An Ottoman castle
The Kaleiçi district
Dalyan, a beautiful riverside resort

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A fjord in the Mediterranean

When you are cruising the Mediterranean Sea with MSC Cruises it’s easy to understand why Marmaris’ history has been determined above all by its stunning setting, in a deep, fjord-like inlet surrounded by pine-cloaked hills.

This did not seem to spur ancient Physcus, the original Dorian colony, to any growth or importance, but Süleyman comfortably assembled an army here in 1522, when launching its successful siege of Rhodes.

Shortly after this campaign Süleyman endowed the old town nucleus with the tiny castle and a inn. Little is left of the sleepy fishing village Marmaris used to be, a mere three decades ago. Development has dwarfed the old core of shops and lokantas lining narrow, bazaar-like streets, an intricate warren contrasting strongly with the European-style marina and waterfront. According to legend, Marmaris was named when Süleyman the Magnificent, not finding the castle here to his liking, was heard to mutter “Mimarı as” (“hang the architect”). The castle itself holds a museum of local finds and serves as a venue during the May festival.

The bazaar, including its diminutive kervansaray, now rivals that at Kuşadası for its array of glitzy kitsch, and only the Kaleiçi district, the warren of streets at the base of the tiny castle, offers a pleasant wander.

The growing but still beautiful riverside resort of Dalyan, 85km west of Marmaris, it’s a good excursion for visiting nearby attractions like the ancient site of Kaunos across the river, İztuzu beach at the river mouth, and the beautiful freshwater lake of Köyceğiz with its shoreline hot springs. Dalyan first came to prominence in 1986, when controversy erupted over a proposed luxury hotel on nearby İztuzu beach, a hatching ground for loggerhead turtles. Conservationists succeeded in halting the scheme, and now the beach is statutorily protected between May and October, when eggs are laid.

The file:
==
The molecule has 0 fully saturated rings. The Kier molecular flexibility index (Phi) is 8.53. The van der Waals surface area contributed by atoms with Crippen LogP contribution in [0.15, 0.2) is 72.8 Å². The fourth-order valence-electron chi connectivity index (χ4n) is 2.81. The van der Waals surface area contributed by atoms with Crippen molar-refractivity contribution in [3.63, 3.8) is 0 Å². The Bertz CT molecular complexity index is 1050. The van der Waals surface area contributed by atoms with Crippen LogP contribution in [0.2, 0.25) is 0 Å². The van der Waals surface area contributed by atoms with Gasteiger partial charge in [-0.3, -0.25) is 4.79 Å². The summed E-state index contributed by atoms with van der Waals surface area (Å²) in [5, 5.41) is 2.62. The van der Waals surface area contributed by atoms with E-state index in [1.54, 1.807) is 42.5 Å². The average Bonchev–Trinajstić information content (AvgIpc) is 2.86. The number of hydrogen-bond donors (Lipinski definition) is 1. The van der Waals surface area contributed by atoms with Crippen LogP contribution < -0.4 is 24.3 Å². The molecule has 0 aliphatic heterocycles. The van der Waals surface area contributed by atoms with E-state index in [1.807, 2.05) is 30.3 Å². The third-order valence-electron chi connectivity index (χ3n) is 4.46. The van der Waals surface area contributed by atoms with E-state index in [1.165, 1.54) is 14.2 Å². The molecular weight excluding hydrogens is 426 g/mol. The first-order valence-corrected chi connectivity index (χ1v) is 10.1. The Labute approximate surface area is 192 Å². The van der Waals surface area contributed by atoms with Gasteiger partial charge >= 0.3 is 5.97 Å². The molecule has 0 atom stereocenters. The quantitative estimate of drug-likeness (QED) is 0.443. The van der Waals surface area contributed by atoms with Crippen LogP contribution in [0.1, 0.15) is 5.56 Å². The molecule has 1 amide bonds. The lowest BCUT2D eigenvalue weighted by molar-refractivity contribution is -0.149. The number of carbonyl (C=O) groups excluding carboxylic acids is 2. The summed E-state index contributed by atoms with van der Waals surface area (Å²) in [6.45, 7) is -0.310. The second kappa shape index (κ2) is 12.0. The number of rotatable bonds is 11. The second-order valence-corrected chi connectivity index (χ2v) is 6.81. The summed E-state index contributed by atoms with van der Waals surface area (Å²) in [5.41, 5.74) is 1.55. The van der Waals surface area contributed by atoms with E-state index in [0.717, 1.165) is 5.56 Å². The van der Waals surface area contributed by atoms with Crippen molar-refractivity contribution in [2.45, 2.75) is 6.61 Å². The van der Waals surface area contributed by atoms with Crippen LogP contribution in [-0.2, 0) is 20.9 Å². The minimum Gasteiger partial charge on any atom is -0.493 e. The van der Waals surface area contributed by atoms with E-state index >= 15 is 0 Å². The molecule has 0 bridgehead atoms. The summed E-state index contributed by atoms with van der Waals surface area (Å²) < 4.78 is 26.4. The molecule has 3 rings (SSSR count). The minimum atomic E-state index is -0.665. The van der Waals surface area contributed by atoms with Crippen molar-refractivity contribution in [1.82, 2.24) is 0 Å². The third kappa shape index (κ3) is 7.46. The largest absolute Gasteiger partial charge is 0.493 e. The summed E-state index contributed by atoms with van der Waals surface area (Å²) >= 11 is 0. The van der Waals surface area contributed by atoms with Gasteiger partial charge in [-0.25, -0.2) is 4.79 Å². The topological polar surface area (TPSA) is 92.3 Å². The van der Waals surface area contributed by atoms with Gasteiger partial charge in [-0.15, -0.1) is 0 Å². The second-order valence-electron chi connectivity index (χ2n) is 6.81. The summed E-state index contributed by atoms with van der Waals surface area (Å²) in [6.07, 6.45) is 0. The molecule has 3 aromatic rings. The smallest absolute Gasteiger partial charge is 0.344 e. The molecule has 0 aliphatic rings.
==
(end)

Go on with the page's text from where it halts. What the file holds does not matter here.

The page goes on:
Must see places in Marmaris

Otkrijte naše izlete


    Greek ruins and Ottoman mosques
    Greek ruins and Ottoman mosques

    A cruise to western Turkey will show you the most economically developed, and most visited, part of the country.

    It would take weeks even to scratch the surface of the old imperial capital, İstanbul, straddling the straits linking the Black and Marmara seas, and still Turkey’s cultural and commercial hub. 

    Flanking it on opposite sides of the Sea of Marmara, the two prior seats of the Ottoman Empire, Bursa and Edirne, abound in monumental attractions and regal atmosphere. 

    Beyond the Dardanelles and its World War I battlefields lie Turkey’s two Mediterranean islands, Gökçeada and Bozcaada, popular for their excellent beaches, lingering Greek-ethnic identity and tranquillity. 

    Further south, the olive-swathed landscapes around Bergama and Ayvalık epitomize the classical character of the North Aegean. Ancient Sardis, and the old Ottoman princely training ground of Manisa, also make a fine pair, although İzmir serves merely as a functional introduction to the central and southern Aegean. 

    A holiday to Turkey will show you amazing ancient cities too. Celebrated Ephesus tends to overshadow the equally deserving Ionian sites of Priene and Didyma, or the intriguing ruins of Aphrodisias and Labranda – and don’t overlook evocative hill towns like Şirince or Birgi.